In this section of the newsletter, I’ll feature postings from various retirement blogs. Recommend a favorite blog post and I’ll featured it in the newsletter (and give you credit for spotting it!). Send the link to firstname.lastname@example.org
This week’s blog post by Squared Away had me at the title: Beach Reads for and about Old Folks
“Who wants to spend their beach vacation reading about growing older? These recommendations just might surprise you,” Kim Blanton writes.
This week, I want you to do something. Go to ftc.gov and sign up to receive scam alerts from the Federal Trade Commission.
The latest scam alert will help a lot of grandparents out there: Grandpa spots scammers
This story involves Lou, who knew someone was trying to scam him. But Lou, who is 87, was quick to spot the con, writes Seena Gressin, an attorney with the FTC’s division of consumer and business education.
He knew it was a scam, “almost as soon as he heard the young man call him ‘grandpa.’ The caller said he’d been arrested for drunk driving, needed money for bail, and wanted Lou to call a ‘lawyer’ who would explain everything. (All while not telling, ‘mom.’)”
Read this alert and the common tricks scammers use and then pass it along to someone elderly you know. (This is your assignment too. You may be quick to spot a scam, but others may not be so fortunate).
Every week from now on I’m adding this new retirement assignment feature. There’s so much to know and keep watch on once you retired. Whether you’re three or 30 years away from retirement you need to plan for the time you can’t or don’t want to work anymore. This means taking action.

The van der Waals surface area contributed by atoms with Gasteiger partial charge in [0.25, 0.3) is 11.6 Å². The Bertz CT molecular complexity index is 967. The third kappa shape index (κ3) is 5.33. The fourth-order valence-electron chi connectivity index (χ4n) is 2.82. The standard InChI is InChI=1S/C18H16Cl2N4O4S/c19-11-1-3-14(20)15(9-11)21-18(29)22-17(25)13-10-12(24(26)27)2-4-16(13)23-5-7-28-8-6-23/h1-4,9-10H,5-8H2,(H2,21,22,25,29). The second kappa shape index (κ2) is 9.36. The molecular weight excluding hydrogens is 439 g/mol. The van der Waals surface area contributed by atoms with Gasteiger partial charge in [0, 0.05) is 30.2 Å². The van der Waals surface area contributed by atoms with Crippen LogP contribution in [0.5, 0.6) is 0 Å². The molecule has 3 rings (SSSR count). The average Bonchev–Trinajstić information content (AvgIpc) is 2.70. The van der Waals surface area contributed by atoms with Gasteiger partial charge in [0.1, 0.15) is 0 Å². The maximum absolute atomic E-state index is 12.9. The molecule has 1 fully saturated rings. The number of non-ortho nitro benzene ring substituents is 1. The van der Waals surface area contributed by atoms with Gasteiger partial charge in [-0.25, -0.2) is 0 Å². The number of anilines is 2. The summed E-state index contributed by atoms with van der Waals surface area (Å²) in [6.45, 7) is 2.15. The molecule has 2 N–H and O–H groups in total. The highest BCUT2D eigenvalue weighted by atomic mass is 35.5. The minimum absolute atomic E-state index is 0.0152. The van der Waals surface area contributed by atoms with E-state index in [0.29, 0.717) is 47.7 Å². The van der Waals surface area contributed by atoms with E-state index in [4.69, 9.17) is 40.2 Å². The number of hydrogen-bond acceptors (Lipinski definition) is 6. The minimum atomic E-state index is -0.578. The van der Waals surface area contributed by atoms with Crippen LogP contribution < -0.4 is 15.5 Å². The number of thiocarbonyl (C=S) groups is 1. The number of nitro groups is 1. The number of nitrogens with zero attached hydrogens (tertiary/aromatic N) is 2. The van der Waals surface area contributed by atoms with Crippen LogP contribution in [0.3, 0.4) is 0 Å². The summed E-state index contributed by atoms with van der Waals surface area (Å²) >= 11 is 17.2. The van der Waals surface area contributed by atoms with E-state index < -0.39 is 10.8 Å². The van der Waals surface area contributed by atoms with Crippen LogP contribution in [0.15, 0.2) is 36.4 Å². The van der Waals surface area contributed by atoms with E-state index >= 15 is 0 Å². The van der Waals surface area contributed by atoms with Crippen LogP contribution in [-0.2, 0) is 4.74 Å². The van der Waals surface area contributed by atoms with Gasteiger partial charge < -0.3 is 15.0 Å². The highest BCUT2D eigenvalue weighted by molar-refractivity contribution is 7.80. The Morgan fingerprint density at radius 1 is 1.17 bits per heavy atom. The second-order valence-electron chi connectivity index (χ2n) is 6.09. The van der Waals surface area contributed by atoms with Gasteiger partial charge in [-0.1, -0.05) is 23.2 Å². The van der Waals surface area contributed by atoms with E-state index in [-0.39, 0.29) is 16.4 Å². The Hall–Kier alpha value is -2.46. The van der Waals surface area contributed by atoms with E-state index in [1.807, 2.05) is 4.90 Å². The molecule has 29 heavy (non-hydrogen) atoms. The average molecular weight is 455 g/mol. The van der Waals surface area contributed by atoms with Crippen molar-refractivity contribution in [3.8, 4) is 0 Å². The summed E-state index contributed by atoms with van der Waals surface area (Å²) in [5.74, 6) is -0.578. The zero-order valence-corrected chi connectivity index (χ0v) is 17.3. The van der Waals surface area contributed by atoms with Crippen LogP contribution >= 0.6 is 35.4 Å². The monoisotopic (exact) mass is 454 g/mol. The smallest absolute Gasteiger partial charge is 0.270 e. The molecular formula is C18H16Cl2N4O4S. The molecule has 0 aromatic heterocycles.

So one week I might ask you to run the numbers on how much you need to save for retirement. Or I may have retirees find a scam seminar to attend.
To become or stay financial savvy, you have to work at it. I also want to hear how your home assignment went. What did you learn? Did the assignment make you change any of your plans? Did it save you money?
Send your comments to email@example.com. Put “Pre-retirement assignment” in the subject line. I’ll also be open to suggestions on what to assign folks.
Newsletter comments policy
Please note it is my personal policy to identify readers who respond to questions I ask in my newsletters. I find it encourages thoughtful and civil conversation. I want my newsletters to be a safe place to express your opinion. On sensitive matters or upon request, I’m happy to include just your first name and/or last initial. But I prefer not to post anonymous comments (I do make exceptions when I’m asking questions that might reveal sensitive information or cause conflict.)
Have a question about your finances? Michelle Singletary has a weekly live chat every Thursday at noon where she discusses financial dilemmas with readers. You can also write to Michelle directly by sending an email to firstname.lastname@example.org. Personal responses may not be possible, and comments or questions may be used in a future column, with the writer’s name, unless otherwise requested. To read more Color of Money columns, go here.